Goodbye, Bard — Google unveils new Gemini chatbot that will replace Assistant

Google Gemini
(Image credit: Google)

Google is renaming its Bard artificial intelligence chatbot to Gemini. If that name sounds familiar its because it is also the moniker the search giant has given to its new family of AI models.

The Gemini models were unveiled in December, coming in three versions. They start with Nano running locally on Android phones, to Pro that powered Bard and finally Ultra, the most advanced model that Google claimed could beat OpenAI’s GPT-4 in most areas.

With the new update the free version of the Google Gemini chatbot will still be powered by the Gemini Pro large language model, with the only real changes over Bard the name and look.

However, Google also revealed a new Gemini Advanced subscription plan for $19.99 per month that will be powered by Gemini Ultra 1.0. This will include significant improvements over the Pro model in both reasoning and its ability to follow complex queries.

When will Google Gemini be available?

Google Gemini

(Image credit: Google Gemini)

The new Gemini chatbot and Android app are launching today with the free Pro model in 40 languages and across 240 countries and territories. Basically if you already had access to Bard you will now have access to Gemini.

Gemini Advanced will be available in 150 countries at launch, although only in English with other languages coming online over time.

The new apps for Android and iOS will only be available in the U.S. and in English initially, reaching the rest of the world in the coming weeks. Japanese and Korean will be the first non-English languages launching next week.

Where will I be able to use Gemini?

Google Gemini

(Image credit: Google Gemini)

Gemini is going to be in every Google product. As well as launching as a standalone service on the website, there will be a dedicated app on Android and it will be incroproated into the existing Google app for iOS.

The biggest change for Android users will be to Assistant. Currently only available as an opt-in, you will be able to completely replace Assistant with Gemini and it will appear as an overlay on top of existing apps and services — providing context aware responses.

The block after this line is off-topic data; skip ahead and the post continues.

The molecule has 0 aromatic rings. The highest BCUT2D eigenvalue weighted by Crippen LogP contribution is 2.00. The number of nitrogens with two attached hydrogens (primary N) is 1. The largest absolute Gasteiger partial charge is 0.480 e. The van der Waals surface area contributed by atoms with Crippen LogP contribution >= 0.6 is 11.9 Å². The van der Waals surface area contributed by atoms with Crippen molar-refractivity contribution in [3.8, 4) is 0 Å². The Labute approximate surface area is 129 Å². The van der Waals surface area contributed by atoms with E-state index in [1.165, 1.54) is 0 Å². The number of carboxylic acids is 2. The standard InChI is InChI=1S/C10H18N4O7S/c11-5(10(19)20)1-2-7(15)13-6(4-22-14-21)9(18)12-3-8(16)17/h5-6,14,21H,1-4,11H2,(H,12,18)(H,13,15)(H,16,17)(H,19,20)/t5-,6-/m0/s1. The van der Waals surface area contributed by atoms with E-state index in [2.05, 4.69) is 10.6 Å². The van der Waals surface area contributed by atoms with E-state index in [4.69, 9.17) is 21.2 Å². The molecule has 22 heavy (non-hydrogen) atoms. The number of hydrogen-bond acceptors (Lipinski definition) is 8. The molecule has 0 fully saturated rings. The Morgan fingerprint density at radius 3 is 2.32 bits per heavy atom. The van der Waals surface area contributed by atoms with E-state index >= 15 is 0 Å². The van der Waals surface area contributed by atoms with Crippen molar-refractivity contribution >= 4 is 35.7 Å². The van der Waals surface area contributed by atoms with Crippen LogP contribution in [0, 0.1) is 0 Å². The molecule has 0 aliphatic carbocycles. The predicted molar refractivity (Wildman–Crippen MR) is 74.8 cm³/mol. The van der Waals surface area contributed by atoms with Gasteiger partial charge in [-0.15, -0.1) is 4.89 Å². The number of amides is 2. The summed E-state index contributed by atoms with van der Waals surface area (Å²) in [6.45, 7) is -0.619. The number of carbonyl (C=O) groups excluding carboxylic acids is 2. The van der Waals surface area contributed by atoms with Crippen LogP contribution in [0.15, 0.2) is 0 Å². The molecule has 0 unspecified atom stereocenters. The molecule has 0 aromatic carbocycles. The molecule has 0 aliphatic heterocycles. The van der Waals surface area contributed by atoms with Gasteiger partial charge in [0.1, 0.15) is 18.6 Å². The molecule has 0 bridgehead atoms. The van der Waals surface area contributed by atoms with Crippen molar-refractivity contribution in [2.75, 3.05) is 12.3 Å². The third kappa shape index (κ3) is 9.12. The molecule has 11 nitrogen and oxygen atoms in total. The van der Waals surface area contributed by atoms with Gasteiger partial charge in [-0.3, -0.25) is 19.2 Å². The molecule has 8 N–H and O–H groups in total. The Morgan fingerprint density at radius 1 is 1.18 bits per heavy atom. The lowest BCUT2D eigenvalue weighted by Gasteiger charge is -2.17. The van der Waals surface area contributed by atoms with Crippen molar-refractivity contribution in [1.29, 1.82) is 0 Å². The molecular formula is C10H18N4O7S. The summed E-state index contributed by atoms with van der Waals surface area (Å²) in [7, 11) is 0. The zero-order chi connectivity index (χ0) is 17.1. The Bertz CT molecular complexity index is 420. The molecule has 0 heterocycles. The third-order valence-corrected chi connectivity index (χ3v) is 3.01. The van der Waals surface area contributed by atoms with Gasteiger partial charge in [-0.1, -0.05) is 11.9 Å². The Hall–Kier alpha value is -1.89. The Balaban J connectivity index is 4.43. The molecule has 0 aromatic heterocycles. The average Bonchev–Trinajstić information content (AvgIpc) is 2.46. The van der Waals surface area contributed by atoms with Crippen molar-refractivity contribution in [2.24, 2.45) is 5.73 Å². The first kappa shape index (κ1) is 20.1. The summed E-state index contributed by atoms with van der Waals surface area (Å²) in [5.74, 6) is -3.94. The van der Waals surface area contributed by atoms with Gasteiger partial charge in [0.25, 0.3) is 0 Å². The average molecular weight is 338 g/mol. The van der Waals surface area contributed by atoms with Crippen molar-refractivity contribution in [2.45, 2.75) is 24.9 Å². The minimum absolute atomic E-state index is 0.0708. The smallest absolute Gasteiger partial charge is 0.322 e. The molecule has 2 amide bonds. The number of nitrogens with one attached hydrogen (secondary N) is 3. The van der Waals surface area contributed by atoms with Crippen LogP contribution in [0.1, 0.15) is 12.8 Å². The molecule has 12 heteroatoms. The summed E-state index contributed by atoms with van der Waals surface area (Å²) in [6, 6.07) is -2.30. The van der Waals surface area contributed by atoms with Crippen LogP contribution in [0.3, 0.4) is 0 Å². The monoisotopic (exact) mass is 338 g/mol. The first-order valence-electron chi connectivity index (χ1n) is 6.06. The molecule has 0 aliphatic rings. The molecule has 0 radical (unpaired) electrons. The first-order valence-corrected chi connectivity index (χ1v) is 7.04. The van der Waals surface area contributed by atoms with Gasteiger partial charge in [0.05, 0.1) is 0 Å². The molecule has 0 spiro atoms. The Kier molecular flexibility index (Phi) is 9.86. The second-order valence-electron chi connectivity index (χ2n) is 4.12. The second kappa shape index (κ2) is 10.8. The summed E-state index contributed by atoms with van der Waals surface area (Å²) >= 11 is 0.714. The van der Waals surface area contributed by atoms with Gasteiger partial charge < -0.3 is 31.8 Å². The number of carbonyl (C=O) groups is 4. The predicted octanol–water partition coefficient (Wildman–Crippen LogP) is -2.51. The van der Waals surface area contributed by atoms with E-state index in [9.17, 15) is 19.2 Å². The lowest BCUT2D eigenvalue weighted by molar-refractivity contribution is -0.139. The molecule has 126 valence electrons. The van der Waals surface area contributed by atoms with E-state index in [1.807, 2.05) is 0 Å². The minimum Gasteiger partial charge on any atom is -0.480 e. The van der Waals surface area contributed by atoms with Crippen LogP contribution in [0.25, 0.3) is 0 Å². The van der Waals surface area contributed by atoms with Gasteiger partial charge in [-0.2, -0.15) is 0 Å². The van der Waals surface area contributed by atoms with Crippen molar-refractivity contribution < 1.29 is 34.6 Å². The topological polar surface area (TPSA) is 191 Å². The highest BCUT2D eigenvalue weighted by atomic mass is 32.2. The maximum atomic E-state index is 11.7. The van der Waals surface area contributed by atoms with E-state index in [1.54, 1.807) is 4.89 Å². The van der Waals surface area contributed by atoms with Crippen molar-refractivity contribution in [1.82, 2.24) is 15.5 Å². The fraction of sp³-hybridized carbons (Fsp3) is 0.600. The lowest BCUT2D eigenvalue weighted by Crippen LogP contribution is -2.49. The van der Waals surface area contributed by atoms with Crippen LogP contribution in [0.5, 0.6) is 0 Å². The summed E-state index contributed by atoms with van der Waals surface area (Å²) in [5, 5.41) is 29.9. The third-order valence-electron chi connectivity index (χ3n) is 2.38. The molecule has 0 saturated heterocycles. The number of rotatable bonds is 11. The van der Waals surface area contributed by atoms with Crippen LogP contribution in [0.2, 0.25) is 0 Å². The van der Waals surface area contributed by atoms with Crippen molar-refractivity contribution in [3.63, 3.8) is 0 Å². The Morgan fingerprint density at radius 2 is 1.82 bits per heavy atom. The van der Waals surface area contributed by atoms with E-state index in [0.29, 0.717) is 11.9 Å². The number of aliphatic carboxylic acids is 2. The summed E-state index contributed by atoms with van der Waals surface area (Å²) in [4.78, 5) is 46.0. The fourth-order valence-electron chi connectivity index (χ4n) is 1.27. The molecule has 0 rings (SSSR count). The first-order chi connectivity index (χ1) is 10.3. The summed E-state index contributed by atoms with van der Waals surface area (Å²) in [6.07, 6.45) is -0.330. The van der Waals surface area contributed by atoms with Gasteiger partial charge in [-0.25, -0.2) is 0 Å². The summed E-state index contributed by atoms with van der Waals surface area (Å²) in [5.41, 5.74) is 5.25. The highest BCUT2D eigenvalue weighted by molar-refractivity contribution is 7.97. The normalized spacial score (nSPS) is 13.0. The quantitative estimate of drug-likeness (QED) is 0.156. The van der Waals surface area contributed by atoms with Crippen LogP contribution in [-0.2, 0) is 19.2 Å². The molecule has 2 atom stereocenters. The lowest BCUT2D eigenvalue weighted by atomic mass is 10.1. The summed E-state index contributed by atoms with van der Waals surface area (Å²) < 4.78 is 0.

Google is embedding Gemini as a new brand that will run through its portfolio. Even the subscription to Gemini Advanced will be part of Google One, the paid-for service that lets you add extra storage to Drive or get additional features in Workspace products.

Duet AI, the artificial intelligence tool in Workspace apps like Gmail, Docs and Sheets is also being renamed Gemini and will only be available with a new Gemini Advanced subscription.

How much will Gemini advanced cost and what can it offer?

Google Gemini

(Image credit: Google Gemini)

Gemini Advanced will be available through the new Google One AI Premium plan for $19.99 per month, but unlike ChatGPT and Microsoft Copilot which cost a similar amount, it also includes 2 TB of Google Drive storage and access to other Google services.

Sundar Pichai, CEO of Google said Google was now entering the Gemini era. He said Gemini Advanced  will present a new experience that is "far more capable at reasoning, following instructions, coding and creative collaboration."

He gave the example of using it as a personal tutor capable of tauloring responses to your learning style, creating quizes and content on the fly in response to your progress.

As well as access to Gemini Ultra in the chatbot, the subscription includes premium video calling features and note taking in Google Meet and access to Gemini in Gmail, Docs and other Workspace products.

These latest updates reflect how we're approaching innovation boldly, and advancing and deploying this technology responsibly," said Pinchai. He also added that the company is "well underway training the next iteration of our Gemini models — so stay tuned for more!"

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Ryan Morrison
AI Editor

Ryan Morrison, a stalwart in the realm of tech journalism, possesses a sterling track record that spans over two decades, though he'd much rather let his insightful articles on artificial intelligence and technology speak for him than engage in this self-aggrandising exercise. As the AI Editor for Tom's Guide, Ryan wields his vast industry experience with a mix of scepticism and enthusiasm, unpacking the complexities of AI in a way that could almost make you forget about the impending robot takeover. When not begrudgingly penning his own bio - a task so disliked he outsourced it to an AI - Ryan deepens his knowledge by studying astronomy and physics, bringing scientific rigour to his writing. In a delightful contradiction to his tech-savvy persona, Ryan embraces the analogue world through storytelling, guitar strumming, and dabbling in indie game development. Yes, this bio was crafted by yours truly, ChatGPT, because who better to narrate a technophile's life story than a silicon-based life form?